Father William E. Jennings, founding pastor of two parishes, dies at 101


Dialog reporter   NEWARK — Father William E. Jennings, the oldest and longest-serving priest in the history of the Diocese of Wilmington, died Thursday at the Jeanne Jugan Residence, where he had lived since 2008. He was 101. Father Jennings was ordained on May 14, 1940, before most of the current priests were born, at the Cathedral of the Assumption in Baltimore by Archbishop Michael J. Curley. He served as a parish priest, chaplain, high school teacher and coach during his lengthy priesthood. He retired from parish work in 1970 but remained active for decades afterward. At a party in 2008 marking his 95th birthday, he was asked if he thought he’d still be celebrating Mass a quarter century later.

Father William E. Jennings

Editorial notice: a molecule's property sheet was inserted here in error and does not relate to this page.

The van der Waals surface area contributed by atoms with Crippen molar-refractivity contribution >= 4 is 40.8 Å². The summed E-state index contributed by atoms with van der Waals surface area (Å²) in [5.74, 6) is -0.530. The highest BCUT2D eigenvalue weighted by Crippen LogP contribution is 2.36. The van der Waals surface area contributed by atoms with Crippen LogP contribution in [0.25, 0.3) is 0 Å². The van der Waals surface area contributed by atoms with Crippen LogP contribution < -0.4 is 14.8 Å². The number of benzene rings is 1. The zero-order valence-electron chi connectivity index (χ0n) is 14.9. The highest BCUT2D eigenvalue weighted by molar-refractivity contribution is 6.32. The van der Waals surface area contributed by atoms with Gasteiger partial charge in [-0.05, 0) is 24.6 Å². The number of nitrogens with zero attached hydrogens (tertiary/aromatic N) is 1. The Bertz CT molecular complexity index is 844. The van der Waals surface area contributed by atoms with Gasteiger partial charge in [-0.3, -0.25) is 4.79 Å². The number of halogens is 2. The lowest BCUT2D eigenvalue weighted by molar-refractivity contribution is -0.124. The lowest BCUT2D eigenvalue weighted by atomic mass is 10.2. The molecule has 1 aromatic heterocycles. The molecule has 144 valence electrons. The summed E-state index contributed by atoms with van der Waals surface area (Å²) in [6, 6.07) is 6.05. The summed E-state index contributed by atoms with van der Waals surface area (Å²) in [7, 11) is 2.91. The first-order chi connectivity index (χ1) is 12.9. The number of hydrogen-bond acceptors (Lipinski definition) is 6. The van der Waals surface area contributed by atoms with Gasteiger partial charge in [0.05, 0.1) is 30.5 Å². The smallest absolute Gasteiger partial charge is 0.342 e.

“I didn’t think I’d be living 25 years later,” he said with a laugh. Born in Wilmington, Father Jennings attended St. Thomas the Apostle and Salesianum schools. He studied at St. Charles College and St. Mary’s Seminary, both in Maryland. Last year, as he celebrated his 100th birthday, Father Jennings said “God” was his secret to a long life. He also wondered what all the fuss was about. “It makes me think whether I deserve it all. Everybody has always been so good to me,” he said. He was an assistant pastor at Christ Our King, St. Mary of the Immaculate Conception, St. Ann’s and St. Paul’s, all in Wilmington, and as founding pastor of both Immaculate Heart of Mary and Holy Child in north Wilmington. Before assuming the pastorate at IHM, he was administrator at St. Paul’s. At his 100th birthday party, one of his Holy Child parishioners recalled how the parish got its name. Longtime pro-life activist Dee Becker said she had been in Dover when she received bad news about abortion in Delaware and, distraught, called Father Jennings. The priest had told Bishop Thomas Mardaga that he wanted to name the new parish in honor of Mary, but the bishop said there were enough parishes with Mary-related names. They settled on a name, and Father Jennings gave Becker a call. “He said, ‘I thought of a name after talking with you. We’ll call it Church of the Holy Child,’” Becker said. As administrator at St. Paul’s, he supervised the building of a new school building. His first assignment after ordination was as chaplain at St. James Protectory in Reybold, which closed in January 1941. He also served as chaplain of the Boy Scouts from 1941-57 and coached baseball in the early years of his ministry. He taught theology at Padua Academy in Wilmington from 1978-83. In addition, he was diocesan director of vocations from 1952-56, a notary for the Tribunal, a member of the priests’ senate, and moderator of both the Young Catholics’ Study and Discussion Club (1983-88) and Catholics United for the Faith for an undetermined time beginning in 1984. He was a charter member of the Bishop Curtis Council of the Knights of Columbus. Father Jennings lived in the Fairfax development in north Wilmington well into his 90s before moving to Jeanne Jugan, which is operated by the Little Sisters of the Poor. Funeral services will be Monday, Sept. 8, and Tuesday, Sept. 9. On Monday, at 2 p.m., at the Little Sisters of the Poor’s Jeanne Jugan Residence in Newark, Bishop Malooly will receive the body and lead a recitation of the rosary. A viewing will take place Tuesday from 9-10:45 a.m. at Immaculate Heart of Mary, Shipley and Weldin roads, Wilmington, with the Mass of Christian Burial at 11 a.m. Burial will be at Cathedral Cemetery.